Speakers: Julius Neil Piala + Aliah Baito + Nicole Riva Sarto
The surge of the COVID-19 virus highlighted the long-existed crises already present in our society—inefficient health and civic systems, volatile market, inadequate public scheme, food insecurity, low wage, job precarity—and the various crisis responses—panic buying, recession, job layoffs. Despite the rising COVID-19 cases and the risk of infection, the medical frontliners continued to serve all throughout the pandemic. The pandemic, in this regard, also brought out the extraordinary and everyday heroes in all of us.
The journey to becoming a hero is never be a walk in the park. Most of the time, the risk becomes an everyday reality. Most of time, the passion to give service ends up taking their own lives. The ability to do beyond than what is expected becomes commonplace. In this episode, the team interviewed two pandemic heroes.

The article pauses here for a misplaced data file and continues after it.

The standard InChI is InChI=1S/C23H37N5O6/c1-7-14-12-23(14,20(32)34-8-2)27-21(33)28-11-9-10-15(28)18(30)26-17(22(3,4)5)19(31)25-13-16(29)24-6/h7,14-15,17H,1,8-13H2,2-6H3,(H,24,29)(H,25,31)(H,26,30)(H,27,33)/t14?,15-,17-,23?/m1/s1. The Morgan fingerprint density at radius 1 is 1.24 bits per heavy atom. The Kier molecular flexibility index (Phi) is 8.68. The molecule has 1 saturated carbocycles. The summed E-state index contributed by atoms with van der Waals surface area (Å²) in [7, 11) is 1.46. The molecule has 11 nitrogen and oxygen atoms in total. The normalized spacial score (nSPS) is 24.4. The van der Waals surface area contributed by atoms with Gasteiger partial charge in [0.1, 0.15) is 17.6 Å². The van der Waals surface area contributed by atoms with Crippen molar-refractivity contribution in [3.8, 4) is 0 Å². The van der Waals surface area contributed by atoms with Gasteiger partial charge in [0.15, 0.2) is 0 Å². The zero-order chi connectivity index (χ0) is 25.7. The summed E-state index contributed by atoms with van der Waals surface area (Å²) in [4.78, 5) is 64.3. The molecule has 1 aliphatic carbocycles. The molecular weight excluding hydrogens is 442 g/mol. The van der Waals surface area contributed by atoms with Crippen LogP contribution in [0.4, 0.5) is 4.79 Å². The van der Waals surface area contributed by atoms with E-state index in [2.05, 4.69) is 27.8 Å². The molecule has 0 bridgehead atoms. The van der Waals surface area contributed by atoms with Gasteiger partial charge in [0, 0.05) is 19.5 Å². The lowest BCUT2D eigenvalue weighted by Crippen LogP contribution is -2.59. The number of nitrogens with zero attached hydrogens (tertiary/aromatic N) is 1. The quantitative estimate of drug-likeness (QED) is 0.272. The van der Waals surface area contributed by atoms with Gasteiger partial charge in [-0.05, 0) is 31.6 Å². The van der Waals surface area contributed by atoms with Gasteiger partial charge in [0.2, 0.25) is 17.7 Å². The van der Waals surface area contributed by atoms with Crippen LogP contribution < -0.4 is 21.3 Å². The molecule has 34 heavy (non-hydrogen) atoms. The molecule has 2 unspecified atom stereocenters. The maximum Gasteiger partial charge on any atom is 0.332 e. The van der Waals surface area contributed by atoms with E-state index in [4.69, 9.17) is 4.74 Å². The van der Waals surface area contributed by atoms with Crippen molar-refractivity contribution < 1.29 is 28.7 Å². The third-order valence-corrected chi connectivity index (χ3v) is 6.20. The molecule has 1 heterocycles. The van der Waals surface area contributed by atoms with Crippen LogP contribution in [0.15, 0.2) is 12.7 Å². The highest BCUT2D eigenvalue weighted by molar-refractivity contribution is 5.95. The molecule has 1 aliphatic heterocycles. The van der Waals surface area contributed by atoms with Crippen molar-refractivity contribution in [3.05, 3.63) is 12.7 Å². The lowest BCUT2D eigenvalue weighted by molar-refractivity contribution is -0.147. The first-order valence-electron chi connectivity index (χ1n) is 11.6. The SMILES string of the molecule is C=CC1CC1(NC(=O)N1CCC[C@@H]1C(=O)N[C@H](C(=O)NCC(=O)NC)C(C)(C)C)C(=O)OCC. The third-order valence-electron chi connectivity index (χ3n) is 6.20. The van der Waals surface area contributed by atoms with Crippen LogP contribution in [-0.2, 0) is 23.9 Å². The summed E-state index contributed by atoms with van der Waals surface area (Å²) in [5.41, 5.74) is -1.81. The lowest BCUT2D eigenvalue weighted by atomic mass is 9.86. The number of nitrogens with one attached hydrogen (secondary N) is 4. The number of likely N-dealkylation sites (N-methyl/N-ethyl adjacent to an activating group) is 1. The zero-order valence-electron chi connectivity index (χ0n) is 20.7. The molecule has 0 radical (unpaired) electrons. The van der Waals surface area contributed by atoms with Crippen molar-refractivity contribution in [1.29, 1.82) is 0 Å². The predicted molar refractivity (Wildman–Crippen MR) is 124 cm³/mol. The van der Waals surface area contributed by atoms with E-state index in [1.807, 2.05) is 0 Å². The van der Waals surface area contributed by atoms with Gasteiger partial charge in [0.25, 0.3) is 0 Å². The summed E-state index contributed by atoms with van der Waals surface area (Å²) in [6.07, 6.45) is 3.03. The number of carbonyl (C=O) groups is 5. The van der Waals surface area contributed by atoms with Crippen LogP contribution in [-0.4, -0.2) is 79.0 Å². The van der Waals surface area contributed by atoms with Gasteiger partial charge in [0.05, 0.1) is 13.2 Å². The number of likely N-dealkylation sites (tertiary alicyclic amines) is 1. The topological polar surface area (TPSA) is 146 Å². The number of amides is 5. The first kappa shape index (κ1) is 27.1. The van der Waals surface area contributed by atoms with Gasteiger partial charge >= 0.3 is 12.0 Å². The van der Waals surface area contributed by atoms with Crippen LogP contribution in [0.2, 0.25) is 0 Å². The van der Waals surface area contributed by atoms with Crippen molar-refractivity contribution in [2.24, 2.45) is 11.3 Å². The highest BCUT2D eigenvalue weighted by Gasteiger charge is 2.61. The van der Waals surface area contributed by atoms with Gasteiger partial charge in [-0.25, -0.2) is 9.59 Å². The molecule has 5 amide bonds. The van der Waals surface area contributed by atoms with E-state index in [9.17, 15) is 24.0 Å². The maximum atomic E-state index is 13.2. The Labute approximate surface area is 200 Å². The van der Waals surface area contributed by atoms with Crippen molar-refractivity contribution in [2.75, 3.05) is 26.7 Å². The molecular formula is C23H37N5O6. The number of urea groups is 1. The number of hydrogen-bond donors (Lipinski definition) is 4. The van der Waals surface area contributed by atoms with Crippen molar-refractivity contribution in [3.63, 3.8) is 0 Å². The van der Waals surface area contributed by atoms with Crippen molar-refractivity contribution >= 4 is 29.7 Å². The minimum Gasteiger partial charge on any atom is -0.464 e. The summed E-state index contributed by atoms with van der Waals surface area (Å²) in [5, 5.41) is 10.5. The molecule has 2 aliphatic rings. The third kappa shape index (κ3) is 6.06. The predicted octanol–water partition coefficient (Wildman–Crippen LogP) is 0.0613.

Both are medical frontliner professionals from the Southern Philippines Medical Center (SPMC), Davao City. Ms. Jan Marie Palileo, R.M.T. and Ms. Ruth Valdez, R.N. were interviewed regarding their experiences while serving during the midst of the COVID-19 pandemic.
“[T]o do beyond your capacity or beyond what is expected, beyond ng usual mo na ginagawa,” says Ms. Palileo. “You are going the extra mile outside of what you are expected to serve and being able to…. [H]indi lang yung sarili mo yung iniisip mo kundi yung kapakanan ng buong bayan.” (To do beyond your capacity or beyond what is expected, beyond than what you normally do… You are going the extra mile outside of what you are expected to serve and being able not to just prioritize your own good but the good for all.)
Despite the risk of contracting the virus, the medical frontliners persisted and continued to serve the people wholeheartedly.
Though the pandemic revealed heroes among us, what does it really take to become an ordinary hero in this extraordinary time? Were the pandemic heroes given the due recognition and appropriate compensation they deserve? How can we help and, to an extent, become heroes in our little ways?